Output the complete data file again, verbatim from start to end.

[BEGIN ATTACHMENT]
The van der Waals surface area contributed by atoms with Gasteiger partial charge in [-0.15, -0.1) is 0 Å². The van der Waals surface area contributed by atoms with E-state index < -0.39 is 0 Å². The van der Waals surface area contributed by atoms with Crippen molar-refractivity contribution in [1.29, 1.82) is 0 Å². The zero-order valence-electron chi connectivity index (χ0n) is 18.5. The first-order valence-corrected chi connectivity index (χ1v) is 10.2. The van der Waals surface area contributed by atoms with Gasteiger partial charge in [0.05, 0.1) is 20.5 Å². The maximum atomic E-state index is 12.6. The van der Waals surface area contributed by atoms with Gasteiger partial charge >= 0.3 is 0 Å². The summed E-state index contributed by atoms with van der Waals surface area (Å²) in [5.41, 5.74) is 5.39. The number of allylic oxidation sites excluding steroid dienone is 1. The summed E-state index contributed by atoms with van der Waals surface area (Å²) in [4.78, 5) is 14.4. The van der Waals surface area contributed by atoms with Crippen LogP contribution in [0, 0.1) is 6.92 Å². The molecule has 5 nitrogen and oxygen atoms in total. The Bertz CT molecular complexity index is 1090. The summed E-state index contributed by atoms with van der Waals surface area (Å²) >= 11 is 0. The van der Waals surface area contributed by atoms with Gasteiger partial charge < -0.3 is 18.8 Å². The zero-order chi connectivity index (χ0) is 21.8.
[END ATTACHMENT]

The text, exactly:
The van der Waals surface area contributed by atoms with Gasteiger partial charge in [-0.15, -0.1) is 0 Å². The van der Waals surface area contributed by atoms with E-state index < -0.39 is 0 Å². The van der Waals surface area contributed by atoms with Crippen molar-refractivity contribution in [1.29, 1.82) is 0 Å². The zero-order valence-electron chi connectivity index (χ0n) is 18.5. The first-order valence-corrected chi connectivity index (χ1v) is 10.2. The van der Waals surface area contributed by atoms with Gasteiger partial charge in [0.05, 0.1) is 20.5 Å². The maximum atomic E-state index is 12.6. The van der Waals surface area contributed by atoms with Gasteiger partial charge >= 0.3 is 0 Å². The summed E-state index contributed by atoms with van der Waals surface area (Å²) in [5.41, 5.74) is 5.39. The number of allylic oxidation sites excluding steroid dienone is 1. The summed E-state index contributed by atoms with van der Waals surface area (Å²) in [4.78, 5) is 14.4. The van der Waals surface area contributed by atoms with Crippen LogP contribution in [0, 0.1) is 6.92 Å². The molecule has 5 nitrogen and oxygen atoms in total. The Bertz CT molecular complexity index is 1090. The summed E-state index contributed by atoms with van der Waals surface area (Å²) >= 11 is 0. The van der Waals surface area contributed by atoms with Gasteiger partial charge < -0.3 is 18.8 Å². The zero-order chi connectivity index (χ0) is 21.8.